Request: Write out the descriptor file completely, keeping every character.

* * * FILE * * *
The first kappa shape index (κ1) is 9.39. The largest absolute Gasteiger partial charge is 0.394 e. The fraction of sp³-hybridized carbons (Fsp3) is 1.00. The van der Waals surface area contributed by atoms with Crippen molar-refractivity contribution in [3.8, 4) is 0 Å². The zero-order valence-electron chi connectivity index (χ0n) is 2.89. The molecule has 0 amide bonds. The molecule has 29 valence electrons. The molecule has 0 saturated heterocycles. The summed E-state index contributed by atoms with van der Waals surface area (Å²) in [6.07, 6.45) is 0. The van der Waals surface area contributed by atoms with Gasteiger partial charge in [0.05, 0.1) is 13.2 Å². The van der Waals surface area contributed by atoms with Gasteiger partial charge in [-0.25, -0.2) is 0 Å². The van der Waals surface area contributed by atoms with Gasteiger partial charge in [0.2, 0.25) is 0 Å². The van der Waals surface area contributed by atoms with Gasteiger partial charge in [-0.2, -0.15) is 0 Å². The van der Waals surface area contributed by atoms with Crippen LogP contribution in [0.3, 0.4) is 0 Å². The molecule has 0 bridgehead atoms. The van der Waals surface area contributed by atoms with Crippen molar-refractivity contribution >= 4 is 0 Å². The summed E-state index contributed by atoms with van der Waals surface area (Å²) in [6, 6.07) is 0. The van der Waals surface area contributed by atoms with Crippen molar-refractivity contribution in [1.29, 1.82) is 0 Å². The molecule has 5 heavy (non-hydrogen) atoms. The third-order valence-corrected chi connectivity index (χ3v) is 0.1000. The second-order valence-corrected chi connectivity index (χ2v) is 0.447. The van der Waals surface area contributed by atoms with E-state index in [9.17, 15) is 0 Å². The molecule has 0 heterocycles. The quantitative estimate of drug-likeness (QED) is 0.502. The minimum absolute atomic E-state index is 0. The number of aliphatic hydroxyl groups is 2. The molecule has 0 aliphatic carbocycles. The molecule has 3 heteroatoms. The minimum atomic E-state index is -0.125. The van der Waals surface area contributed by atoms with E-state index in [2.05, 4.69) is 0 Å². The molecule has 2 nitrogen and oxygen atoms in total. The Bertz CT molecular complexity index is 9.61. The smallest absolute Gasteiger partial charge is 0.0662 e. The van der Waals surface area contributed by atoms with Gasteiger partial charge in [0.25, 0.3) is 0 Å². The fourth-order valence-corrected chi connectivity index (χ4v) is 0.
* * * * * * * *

The first kappa shape index (κ1) is 9.39. The largest absolute Gasteiger partial charge is 0.394 e. The fraction of sp³-hybridized carbons (Fsp3) is 1.00. The van der Waals surface area contributed by atoms with Crippen molar-refractivity contribution in [3.8, 4) is 0 Å². The zero-order valence-electron chi connectivity index (χ0n) is 2.89. The molecule has 0 amide bonds. The molecule has 29 valence electrons. The molecule has 0 saturated heterocycles. The summed E-state index contributed by atoms with van der Waals surface area (Å²) in [6.07, 6.45) is 0. The van der Waals surface area contributed by atoms with Gasteiger partial charge in [0.05, 0.1) is 13.2 Å². The van der Waals surface area contributed by atoms with Gasteiger partial charge in [-0.25, -0.2) is 0 Å². The van der Waals surface area contributed by atoms with Gasteiger partial charge in [0.2, 0.25) is 0 Å². The van der Waals surface area contributed by atoms with Gasteiger partial charge in [-0.2, -0.15) is 0 Å². The van der Waals surface area contributed by atoms with Crippen LogP contribution in [0.3, 0.4) is 0 Å². The molecule has 0 bridgehead atoms. The van der Waals surface area contributed by atoms with Crippen molar-refractivity contribution >= 4 is 0 Å². The summed E-state index contributed by atoms with van der Waals surface area (Å²) in [6, 6.07) is 0. The van der Waals surface area contributed by atoms with Crippen molar-refractivity contribution in [1.29, 1.82) is 0 Å². The molecule has 5 heavy (non-hydrogen) atoms. The third-order valence-corrected chi connectivity index (χ3v) is 0.1000. The second-order valence-corrected chi connectivity index (χ2v) is 0.447. The van der Waals surface area contributed by atoms with E-state index in [9.17, 15) is 0 Å². The molecule has 0 heterocycles. The quantitative estimate of drug-likeness (QED) is 0.502. The minimum absolute atomic E-state index is 0. The number of aliphatic hydroxyl groups is 2. The molecule has 0 aliphatic carbocycles. The molecule has 3 heteroatoms. The minimum atomic E-state index is -0.125. The van der Waals surface area contributed by atoms with E-state index in [2.05, 4.69) is 0 Å². The molecule has 2 nitrogen and oxygen atoms in total. The Bertz CT molecular complexity index is 9.61. The smallest absolute Gasteiger partial charge is 0.0662 e. The van der Waals surface area contributed by atoms with Gasteiger partial charge in [0.25, 0.3) is 0 Å². The fourth-order valence-corrected chi connectivity index (χ4v) is 0.